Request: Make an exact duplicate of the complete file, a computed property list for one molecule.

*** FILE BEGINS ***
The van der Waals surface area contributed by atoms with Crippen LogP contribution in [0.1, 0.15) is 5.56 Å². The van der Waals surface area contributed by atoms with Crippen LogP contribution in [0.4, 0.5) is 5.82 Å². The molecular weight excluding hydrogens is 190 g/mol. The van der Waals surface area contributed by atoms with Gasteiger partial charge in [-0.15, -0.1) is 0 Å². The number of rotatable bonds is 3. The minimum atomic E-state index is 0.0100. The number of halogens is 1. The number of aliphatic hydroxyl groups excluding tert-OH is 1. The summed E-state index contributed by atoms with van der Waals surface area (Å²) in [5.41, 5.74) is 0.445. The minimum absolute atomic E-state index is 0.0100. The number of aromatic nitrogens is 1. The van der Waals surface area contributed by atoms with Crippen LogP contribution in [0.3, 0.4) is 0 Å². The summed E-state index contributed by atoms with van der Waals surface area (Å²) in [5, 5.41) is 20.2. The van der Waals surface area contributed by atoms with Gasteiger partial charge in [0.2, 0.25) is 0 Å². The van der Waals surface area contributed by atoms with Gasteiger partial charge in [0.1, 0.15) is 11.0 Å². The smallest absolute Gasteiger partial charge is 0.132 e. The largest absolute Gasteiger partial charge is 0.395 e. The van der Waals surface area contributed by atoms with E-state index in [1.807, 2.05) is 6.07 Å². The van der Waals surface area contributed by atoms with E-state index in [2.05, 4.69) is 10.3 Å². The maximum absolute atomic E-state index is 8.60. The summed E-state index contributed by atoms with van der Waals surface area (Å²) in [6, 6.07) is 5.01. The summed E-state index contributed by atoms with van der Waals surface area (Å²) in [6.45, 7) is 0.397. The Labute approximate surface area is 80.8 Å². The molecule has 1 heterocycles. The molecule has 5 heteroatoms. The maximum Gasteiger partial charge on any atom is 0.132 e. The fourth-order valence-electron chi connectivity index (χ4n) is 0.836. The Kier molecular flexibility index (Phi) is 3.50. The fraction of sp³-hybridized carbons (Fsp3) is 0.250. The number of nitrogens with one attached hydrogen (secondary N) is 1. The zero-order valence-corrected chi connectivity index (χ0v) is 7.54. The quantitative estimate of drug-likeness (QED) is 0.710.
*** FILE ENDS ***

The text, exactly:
The van der Waals surface area contributed by atoms with Crippen LogP contribution in [0.1, 0.15) is 5.56 Å². The van der Waals surface area contributed by atoms with Crippen LogP contribution in [0.4, 0.5) is 5.82 Å². The molecular weight excluding hydrogens is 190 g/mol. The van der Waals surface area contributed by atoms with Gasteiger partial charge in [-0.15, -0.1) is 0 Å². The number of rotatable bonds is 3. The minimum atomic E-state index is 0.0100. The number of halogens is 1. The number of aliphatic hydroxyl groups excluding tert-OH is 1. The summed E-state index contributed by atoms with van der Waals surface area (Å²) in [5.41, 5.74) is 0.445. The minimum absolute atomic E-state index is 0.0100. The number of aromatic nitrogens is 1. The van der Waals surface area contributed by atoms with Crippen LogP contribution in [0.3, 0.4) is 0 Å². The summed E-state index contributed by atoms with van der Waals surface area (Å²) in [5, 5.41) is 20.2. The van der Waals surface area contributed by atoms with Gasteiger partial charge in [0.2, 0.25) is 0 Å². The van der Waals surface area contributed by atoms with Gasteiger partial charge in [0.1, 0.15) is 11.0 Å². The smallest absolute Gasteiger partial charge is 0.132 e. The largest absolute Gasteiger partial charge is 0.395 e. The van der Waals surface area contributed by atoms with E-state index in [1.807, 2.05) is 6.07 Å². The van der Waals surface area contributed by atoms with E-state index in [2.05, 4.69) is 10.3 Å². The maximum absolute atomic E-state index is 8.60. The summed E-state index contributed by atoms with van der Waals surface area (Å²) in [6, 6.07) is 5.01. The summed E-state index contributed by atoms with van der Waals surface area (Å²) in [6.45, 7) is 0.397. The Labute approximate surface area is 80.8 Å². The molecule has 1 heterocycles. The molecule has 5 heteroatoms. The maximum Gasteiger partial charge on any atom is 0.132 e. The fourth-order valence-electron chi connectivity index (χ4n) is 0.836. The Kier molecular flexibility index (Phi) is 3.50. The fraction of sp³-hybridized carbons (Fsp3) is 0.250. The number of nitrogens with one attached hydrogen (secondary N) is 1. The zero-order valence-corrected chi connectivity index (χ0v) is 7.54. The quantitative estimate of drug-likeness (QED) is 0.710.